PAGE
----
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Daily News Blog

26
Feb

Current and Projected Patterns of Global Pesticide and Fertilizer Use Are Not Sustainable, Says UN. . .Again

(Beyond Pesticides, February 26, 2021) The United Nations Environment Programme (UNEP), the environment arm of the highest-profile international organization (the UN), has issued a draft report whose top finding is this: “The global goal to minimize adverse impacts of chemicals and waste by 2020 has not been achieved for pesticides and fertilizers.” Increased use of pesticides and synthetic fertilizers — driven by rising demand for food, feed, fiber, fuel, and feedstock crops — is cited as causal, at least in part. Those factors no doubt contributed to the failure, but Beyond Pesticides asserts that such increased uses are symptomatic of the larger issue: in the U.S. and globally, chemical agriculture is a dangerous dead-end for public and environmental health. According to Beyond Pesticides: With this dominant system in place, “reductions” in use and impact are laudable but wholly insufficient. The whole system of petrochemical farming needs to be transitioned to organic, regenerative practices in agriculture, and in all land management. Such systems do not cause health and environmental harms, but are beneficent, viable, and profitable. The report warns that, going forward, “Business-as-usual is not an option.”

The UNEP draft report was produced just ahead of the fifth session of the UN Environment Assembly (UNEA-5), which met virtually on February 22 and 23. The International Institute for Sustainable Development, or IISD, writes that the UNEP report “aims to improve the understanding of current practices and drivers of pesticide and fertilizer use, as well as identify knowledge gaps regarding environmental and health risks. The report addresses current management practices, legislation, and policies. It also identifies opportunities for transformative actions and enabling policies to minimize adverse environmental and health impacts.”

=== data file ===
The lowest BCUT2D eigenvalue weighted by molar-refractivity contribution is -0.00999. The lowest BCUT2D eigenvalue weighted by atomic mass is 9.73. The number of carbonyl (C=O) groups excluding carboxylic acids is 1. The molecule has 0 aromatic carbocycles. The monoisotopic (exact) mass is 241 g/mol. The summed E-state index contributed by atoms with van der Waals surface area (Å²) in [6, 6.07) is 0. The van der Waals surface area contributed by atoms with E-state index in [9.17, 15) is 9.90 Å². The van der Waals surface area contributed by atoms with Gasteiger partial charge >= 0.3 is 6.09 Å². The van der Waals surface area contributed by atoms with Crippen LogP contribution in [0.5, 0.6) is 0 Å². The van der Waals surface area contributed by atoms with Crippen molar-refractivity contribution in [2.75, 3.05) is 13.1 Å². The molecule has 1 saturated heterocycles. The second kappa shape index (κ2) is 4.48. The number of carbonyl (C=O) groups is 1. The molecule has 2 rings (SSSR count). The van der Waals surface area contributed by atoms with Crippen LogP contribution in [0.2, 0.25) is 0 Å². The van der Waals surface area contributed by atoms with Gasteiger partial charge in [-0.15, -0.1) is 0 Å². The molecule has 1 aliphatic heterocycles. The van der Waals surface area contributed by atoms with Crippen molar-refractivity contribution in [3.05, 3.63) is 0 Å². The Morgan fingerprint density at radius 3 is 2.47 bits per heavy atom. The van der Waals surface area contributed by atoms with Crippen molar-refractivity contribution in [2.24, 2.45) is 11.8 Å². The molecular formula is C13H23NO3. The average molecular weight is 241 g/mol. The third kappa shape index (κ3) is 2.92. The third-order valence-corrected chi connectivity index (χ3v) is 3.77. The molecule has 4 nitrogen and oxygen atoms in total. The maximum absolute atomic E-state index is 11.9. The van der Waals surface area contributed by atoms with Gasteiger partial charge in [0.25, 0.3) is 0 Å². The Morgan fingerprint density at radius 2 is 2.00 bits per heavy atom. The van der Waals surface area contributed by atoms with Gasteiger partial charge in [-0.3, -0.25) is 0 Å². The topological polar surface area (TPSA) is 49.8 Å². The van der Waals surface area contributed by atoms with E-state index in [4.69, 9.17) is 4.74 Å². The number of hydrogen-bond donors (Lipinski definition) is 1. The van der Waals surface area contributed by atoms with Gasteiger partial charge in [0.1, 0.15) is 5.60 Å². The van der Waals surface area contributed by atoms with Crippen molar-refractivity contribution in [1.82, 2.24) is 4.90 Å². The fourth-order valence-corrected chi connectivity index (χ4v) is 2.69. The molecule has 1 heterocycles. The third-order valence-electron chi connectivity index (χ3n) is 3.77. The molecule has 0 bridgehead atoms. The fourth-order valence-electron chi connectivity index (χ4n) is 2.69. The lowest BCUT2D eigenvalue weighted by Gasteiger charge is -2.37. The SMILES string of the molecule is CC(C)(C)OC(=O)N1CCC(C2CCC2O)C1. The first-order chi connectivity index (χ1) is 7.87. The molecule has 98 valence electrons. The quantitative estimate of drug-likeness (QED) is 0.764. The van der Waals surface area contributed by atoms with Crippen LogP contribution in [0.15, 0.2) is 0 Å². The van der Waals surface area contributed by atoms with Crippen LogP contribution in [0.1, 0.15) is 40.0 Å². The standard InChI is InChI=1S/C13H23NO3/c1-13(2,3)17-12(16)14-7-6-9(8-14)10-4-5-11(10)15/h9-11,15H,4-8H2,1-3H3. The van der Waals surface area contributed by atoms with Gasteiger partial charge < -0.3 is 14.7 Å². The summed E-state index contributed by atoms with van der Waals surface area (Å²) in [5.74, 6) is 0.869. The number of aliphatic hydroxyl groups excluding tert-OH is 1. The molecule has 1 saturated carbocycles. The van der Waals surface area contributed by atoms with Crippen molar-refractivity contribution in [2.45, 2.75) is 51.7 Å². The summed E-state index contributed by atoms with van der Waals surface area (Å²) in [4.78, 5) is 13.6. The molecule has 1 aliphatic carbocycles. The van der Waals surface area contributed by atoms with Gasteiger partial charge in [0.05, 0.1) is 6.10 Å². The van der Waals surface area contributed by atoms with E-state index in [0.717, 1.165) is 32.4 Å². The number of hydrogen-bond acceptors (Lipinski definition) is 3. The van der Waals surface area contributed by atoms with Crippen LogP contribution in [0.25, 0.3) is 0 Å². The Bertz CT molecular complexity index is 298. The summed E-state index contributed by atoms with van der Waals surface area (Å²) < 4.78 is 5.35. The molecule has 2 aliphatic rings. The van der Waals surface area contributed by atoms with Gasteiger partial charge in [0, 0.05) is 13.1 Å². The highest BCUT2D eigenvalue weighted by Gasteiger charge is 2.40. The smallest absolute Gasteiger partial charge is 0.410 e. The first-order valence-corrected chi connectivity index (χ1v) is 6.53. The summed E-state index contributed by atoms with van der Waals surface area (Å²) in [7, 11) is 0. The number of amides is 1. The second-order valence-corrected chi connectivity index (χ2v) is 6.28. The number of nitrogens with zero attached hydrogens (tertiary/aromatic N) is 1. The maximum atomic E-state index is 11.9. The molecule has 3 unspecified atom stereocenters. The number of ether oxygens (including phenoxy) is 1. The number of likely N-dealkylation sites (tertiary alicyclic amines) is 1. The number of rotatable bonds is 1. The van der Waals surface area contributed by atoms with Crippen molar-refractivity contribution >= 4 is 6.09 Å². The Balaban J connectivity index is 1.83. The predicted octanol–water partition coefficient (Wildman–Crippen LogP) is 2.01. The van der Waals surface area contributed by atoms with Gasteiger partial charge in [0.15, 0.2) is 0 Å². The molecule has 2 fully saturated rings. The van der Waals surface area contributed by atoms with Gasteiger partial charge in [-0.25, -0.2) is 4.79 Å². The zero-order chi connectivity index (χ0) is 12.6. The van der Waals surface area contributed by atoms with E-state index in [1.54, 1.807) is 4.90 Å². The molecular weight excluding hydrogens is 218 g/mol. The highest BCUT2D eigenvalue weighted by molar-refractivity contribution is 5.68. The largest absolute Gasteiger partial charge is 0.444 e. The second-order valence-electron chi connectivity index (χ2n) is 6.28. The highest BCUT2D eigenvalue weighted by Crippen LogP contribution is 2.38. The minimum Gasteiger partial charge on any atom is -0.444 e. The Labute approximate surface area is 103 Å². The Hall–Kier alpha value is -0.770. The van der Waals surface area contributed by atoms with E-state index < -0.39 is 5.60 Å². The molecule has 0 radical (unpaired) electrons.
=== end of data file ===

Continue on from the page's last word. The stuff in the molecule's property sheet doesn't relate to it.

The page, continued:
Background on this report includes multiple conferences, documents, and commitments that fall under the broad Agenda 21 umbrella. Pointedly, the 2012 Rio+20 conference produced an outcome document, The Future We Want, through which member states “reaffirmed their commitment to achieve, by 2020, the sound management of chemicals throughout their life cycle and of hazardous waste in ways that lead to minimization of significant adverse effects to human health and the environment.” In 2015, via Transforming Our World: the 2030 Agenda for Sustainable Development, members “re-confirmed to ‘reduce the negative impacts of urban activities and of chemicals which are hazardous for human health and the environment, including through the environmentally sound management and safe use of chemicals.’”

The UNEP report notes the global failure to live up to these goals, given that in 2020, production and use of pesticides and fertilizers continued to increase, with combined sales growing at about 4.1% per year and projected to reach $309 billion by 2025. It also acknowledges the ubiquity of pesticides and their degradates in the global environment: “Pesticides are omnipresent in the environment, including in soils and surface and groundwater, and are frequently detected at levels that exceed legal or environmental standards.” And it nods to the myriad health harms they cause: “acute and long-term health impacts, with an estimated 385 million cases of non-fatal unintentional pesticide poisonings every year and approximately 11,000 deaths. Pesticide exposure is associated with cancers and neurological, immunological, and reproductive effects, among other health impacts.”